|I was really there listening to Whitaker live, but the screen in front of me afforded a better shot.|
I attended -- for the first time -- Indiana Youth Institute's annual conference this week, and attended numerous workshops and presentations. There were around 1800 people present at the Indiana Convention Center, people whose job it is to serve youth, especially "at risk" youth.
I didn't find very much that's directly confluent with my own efforts: connecting youth to the reality of climate change and solutions in dealing with it. In fact, the subject of climate change seemed to be completely absent from the gathering.
The mission of IYI is to serve the organizations and people whose work is impacting the health and well-being of kids, and the conference did its job that way. I just believe that ALL kids are ALL "at risk" because of our unraveling climate.
Perhaps what's missing here is data. IYI is so strong when it comes to data and stats. In fact, their newest version of the Kids Count Data Book is out, and I would suggest you download a copy to learn more about the challenges -- and small successes -- facing youth. Where's the data on youth and attitudes toward climate change? How many of youth reporting depression are depressed because they don't see any future for themselves -- other than battling extreme weather events.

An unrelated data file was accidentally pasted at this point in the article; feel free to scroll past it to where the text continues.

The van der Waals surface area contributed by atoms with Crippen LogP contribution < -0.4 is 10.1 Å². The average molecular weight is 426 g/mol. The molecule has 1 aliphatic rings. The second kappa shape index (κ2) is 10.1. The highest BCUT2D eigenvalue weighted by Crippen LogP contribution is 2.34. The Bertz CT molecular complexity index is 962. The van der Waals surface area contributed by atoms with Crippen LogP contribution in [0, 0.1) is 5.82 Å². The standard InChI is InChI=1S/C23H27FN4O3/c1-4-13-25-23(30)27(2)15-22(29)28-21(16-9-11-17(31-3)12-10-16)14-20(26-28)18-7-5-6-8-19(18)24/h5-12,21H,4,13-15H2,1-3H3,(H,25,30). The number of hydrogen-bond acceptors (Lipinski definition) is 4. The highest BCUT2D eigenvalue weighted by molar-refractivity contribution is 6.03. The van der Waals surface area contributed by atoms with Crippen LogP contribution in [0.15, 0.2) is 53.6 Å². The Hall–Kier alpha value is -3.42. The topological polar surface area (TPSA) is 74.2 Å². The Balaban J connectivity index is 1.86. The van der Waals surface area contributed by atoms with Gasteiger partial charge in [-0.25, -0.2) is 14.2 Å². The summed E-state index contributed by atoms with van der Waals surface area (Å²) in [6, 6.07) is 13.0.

I'm open to answers to those questions and am actively seeking input from fellow journalists, educators and scientists.
But you see my blog title, and so I am here to say that Forest Whitaker was as great a speaker as you imagine. He is a profoundly thoughtful person. When asked a question, he would pause and think before responding. Some comments that had particular resonance for me included his remark that "My intentions guide my choices."
This is a simple but significant remark, something inspiring to us all. Of course, the trick is figuring out your intention! But once you do, choices can flow out of that intention. Case in point: me. When I realized my intention was to engage in climate change education and youth empowerment, the subsequent difficult choices were made.
Whitaker also said he was motivated to become an actor because he "wanted to expand his understanding of humanity."
I thought that was brilliant. What better profession than acting to explore the myriad aspects of human psychology.
Sometimes, big wigs invited to conferences are there only to draw in an audience. In the case of Whitaker, he was an inspiration to the assembled, who give everything to the youth they serve.